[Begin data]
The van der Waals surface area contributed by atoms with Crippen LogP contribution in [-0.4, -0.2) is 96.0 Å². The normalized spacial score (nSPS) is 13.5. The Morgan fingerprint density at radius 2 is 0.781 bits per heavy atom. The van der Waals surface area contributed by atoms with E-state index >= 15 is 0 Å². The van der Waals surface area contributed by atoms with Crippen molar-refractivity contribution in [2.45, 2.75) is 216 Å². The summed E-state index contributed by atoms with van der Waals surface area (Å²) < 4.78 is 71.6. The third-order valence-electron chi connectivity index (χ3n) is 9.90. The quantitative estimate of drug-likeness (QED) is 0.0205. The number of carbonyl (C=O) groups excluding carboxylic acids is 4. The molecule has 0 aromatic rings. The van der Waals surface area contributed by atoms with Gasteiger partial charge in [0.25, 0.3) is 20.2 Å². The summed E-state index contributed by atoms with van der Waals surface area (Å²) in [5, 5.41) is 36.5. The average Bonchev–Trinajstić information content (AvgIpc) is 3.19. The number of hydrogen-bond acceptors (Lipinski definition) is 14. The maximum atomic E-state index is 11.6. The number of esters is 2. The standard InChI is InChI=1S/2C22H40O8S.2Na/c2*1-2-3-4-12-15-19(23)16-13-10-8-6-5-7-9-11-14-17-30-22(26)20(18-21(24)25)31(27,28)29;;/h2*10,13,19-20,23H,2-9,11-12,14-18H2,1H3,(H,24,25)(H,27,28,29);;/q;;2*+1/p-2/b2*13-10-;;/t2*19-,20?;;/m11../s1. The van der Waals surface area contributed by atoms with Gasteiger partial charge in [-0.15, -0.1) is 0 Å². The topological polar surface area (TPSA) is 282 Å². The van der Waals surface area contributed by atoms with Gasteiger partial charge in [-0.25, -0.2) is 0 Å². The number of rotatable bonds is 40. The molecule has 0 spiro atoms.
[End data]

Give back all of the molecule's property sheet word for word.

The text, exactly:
The van der Waals surface area contributed by atoms with Crippen LogP contribution in [-0.4, -0.2) is 96.0 Å². The normalized spacial score (nSPS) is 13.5. The Morgan fingerprint density at radius 2 is 0.781 bits per heavy atom. The van der Waals surface area contributed by atoms with E-state index >= 15 is 0 Å². The van der Waals surface area contributed by atoms with Crippen molar-refractivity contribution in [2.45, 2.75) is 216 Å². The summed E-state index contributed by atoms with van der Waals surface area (Å²) < 4.78 is 71.6. The third-order valence-electron chi connectivity index (χ3n) is 9.90. The quantitative estimate of drug-likeness (QED) is 0.0205. The number of carbonyl (C=O) groups excluding carboxylic acids is 4. The molecule has 0 aromatic rings. The van der Waals surface area contributed by atoms with Gasteiger partial charge in [0.25, 0.3) is 20.2 Å². The summed E-state index contributed by atoms with van der Waals surface area (Å²) in [5, 5.41) is 36.5. The average Bonchev–Trinajstić information content (AvgIpc) is 3.19. The number of hydrogen-bond acceptors (Lipinski definition) is 14. The maximum atomic E-state index is 11.6. The number of esters is 2. The standard InChI is InChI=1S/2C22H40O8S.2Na/c2*1-2-3-4-12-15-19(23)16-13-10-8-6-5-7-9-11-14-17-30-22(26)20(18-21(24)25)31(27,28)29;;/h2*10,13,19-20,23H,2-9,11-12,14-18H2,1H3,(H,24,25)(H,27,28,29);;/q;;2*+1/p-2/b2*13-10-;;/t2*19-,20?;;/m11../s1. The van der Waals surface area contributed by atoms with Gasteiger partial charge in [-0.15, -0.1) is 0 Å². The topological polar surface area (TPSA) is 282 Å². The van der Waals surface area contributed by atoms with Gasteiger partial charge in [-0.25, -0.2) is 0 Å². The number of rotatable bonds is 40. The molecule has 0 spiro atoms.